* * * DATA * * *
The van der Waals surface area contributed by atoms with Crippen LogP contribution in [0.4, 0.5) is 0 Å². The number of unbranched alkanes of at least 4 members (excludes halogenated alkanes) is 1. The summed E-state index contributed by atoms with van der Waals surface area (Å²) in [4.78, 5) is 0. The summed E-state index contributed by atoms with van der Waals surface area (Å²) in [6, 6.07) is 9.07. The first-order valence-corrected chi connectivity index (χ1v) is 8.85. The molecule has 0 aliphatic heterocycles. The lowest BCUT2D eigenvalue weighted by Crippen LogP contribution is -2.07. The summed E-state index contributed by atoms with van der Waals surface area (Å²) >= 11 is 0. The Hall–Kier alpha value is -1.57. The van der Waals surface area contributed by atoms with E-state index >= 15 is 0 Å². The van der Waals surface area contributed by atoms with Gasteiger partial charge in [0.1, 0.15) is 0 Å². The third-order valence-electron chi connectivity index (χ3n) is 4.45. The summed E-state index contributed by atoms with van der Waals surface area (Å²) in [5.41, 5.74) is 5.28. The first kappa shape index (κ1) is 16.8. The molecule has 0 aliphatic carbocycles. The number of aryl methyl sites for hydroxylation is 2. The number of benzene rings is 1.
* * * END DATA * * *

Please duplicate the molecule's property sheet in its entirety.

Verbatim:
The van der Waals surface area contributed by atoms with Crippen LogP contribution in [0.4, 0.5) is 0 Å². The number of unbranched alkanes of at least 4 members (excludes halogenated alkanes) is 1. The summed E-state index contributed by atoms with van der Waals surface area (Å²) in [4.78, 5) is 0. The summed E-state index contributed by atoms with van der Waals surface area (Å²) in [6, 6.07) is 9.07. The first-order valence-corrected chi connectivity index (χ1v) is 8.85. The molecule has 0 aliphatic heterocycles. The lowest BCUT2D eigenvalue weighted by Crippen LogP contribution is -2.07. The summed E-state index contributed by atoms with van der Waals surface area (Å²) >= 11 is 0. The Hall–Kier alpha value is -1.57. The van der Waals surface area contributed by atoms with E-state index >= 15 is 0 Å². The van der Waals surface area contributed by atoms with Gasteiger partial charge in [0.1, 0.15) is 0 Å². The third-order valence-electron chi connectivity index (χ3n) is 4.45. The summed E-state index contributed by atoms with van der Waals surface area (Å²) in [5.41, 5.74) is 5.28. The first kappa shape index (κ1) is 16.8. The molecule has 0 aliphatic carbocycles. The number of aryl methyl sites for hydroxylation is 2. The number of benzene rings is 1.